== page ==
State Senate to Weigh In on Milk Definition

Feb 26, 2020

A bill to prevent companies from marketing soy milk and almond milk as “milk” is headed to the Senate floor.

What exactly is milk? Does soy milk count? What about almond milk? Lawmakers are considering a bill that would define milk as the lacteal secretion of a healthy hooved mammal, essentially preventing makers of soy milk and almond milk from marketing their products as “milk.”

Credit Mike Mozart / Flickr

The bill was introduced by Republican Delegate Barry Knight of Virginia Beach, who says he’s worried about suicide rates among dairy farmers. 

“If this is a small help towards them, a good-faith gesture, and knowing that we care maybe it will help that situation too," Knight says. "I’m a farmer. I totally understand hard times. I hit hard times myself, and a little bright light at the end of the tunnel helps you get through the day.”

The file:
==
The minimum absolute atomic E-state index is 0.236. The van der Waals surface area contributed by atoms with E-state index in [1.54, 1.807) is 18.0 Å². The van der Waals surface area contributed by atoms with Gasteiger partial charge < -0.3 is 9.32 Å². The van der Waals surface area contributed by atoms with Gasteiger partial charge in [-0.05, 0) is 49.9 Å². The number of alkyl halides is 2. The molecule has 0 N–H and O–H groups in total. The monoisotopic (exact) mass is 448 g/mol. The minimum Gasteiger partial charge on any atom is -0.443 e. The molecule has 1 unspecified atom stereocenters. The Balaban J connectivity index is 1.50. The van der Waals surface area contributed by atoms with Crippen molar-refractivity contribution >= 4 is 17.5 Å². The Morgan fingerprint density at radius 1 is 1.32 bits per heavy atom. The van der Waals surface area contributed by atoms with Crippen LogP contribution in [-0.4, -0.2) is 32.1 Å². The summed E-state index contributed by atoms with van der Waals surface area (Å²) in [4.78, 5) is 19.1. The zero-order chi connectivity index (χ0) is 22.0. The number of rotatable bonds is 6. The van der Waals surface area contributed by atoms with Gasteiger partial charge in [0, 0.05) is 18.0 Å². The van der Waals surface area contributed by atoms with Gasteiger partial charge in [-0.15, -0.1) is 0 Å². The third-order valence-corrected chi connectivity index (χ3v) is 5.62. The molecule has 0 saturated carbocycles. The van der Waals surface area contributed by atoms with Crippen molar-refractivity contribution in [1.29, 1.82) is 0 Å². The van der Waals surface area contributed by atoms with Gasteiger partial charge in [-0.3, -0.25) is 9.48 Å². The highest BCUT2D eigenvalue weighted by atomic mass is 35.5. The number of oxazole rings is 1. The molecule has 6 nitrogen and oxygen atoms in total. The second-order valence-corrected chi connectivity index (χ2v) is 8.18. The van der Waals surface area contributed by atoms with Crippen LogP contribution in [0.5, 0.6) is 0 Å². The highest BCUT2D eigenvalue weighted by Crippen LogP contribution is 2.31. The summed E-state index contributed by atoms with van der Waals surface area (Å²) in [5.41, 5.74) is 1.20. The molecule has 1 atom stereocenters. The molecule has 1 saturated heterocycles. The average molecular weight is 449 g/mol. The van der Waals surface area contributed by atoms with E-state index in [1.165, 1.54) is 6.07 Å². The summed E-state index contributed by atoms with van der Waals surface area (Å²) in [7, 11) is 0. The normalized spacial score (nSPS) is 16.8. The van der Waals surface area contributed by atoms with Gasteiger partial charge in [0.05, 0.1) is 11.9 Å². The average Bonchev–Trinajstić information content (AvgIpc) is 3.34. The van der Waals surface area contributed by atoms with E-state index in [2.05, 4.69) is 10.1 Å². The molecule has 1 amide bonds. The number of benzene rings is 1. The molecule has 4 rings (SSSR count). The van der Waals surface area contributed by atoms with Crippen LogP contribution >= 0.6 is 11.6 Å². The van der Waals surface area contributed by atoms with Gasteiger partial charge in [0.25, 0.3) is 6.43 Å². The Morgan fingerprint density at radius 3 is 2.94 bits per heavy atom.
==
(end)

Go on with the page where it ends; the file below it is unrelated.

The House of Delegates overwhelmingly approved of the bill, including 22 Democrats. Now it’s being considered on the Senate side, where Democratic Senator Ghazala Hashmi of Richmond was one of two senators to vote against it in committee. 

“Consumers in Virginia and throughout the country know when they are buying soy milk or almond milk that they are not buying dairy milk," Hashmi explains. "And in fact they’re actually purchasing those products because they are seeking to avoid dairy consumption whether it’s for health needs or other concerns.”

Even if the Senate approves the bill and the governor signs it, the prohibition against marketing soy milk and almond milk won’t go into effect quite yet. The bill requires 11 other states to take similar action before the marketing prohibition is enacted.

This report, provided by Virginia Public Radio, was made possible with support from the Virginia Education Association.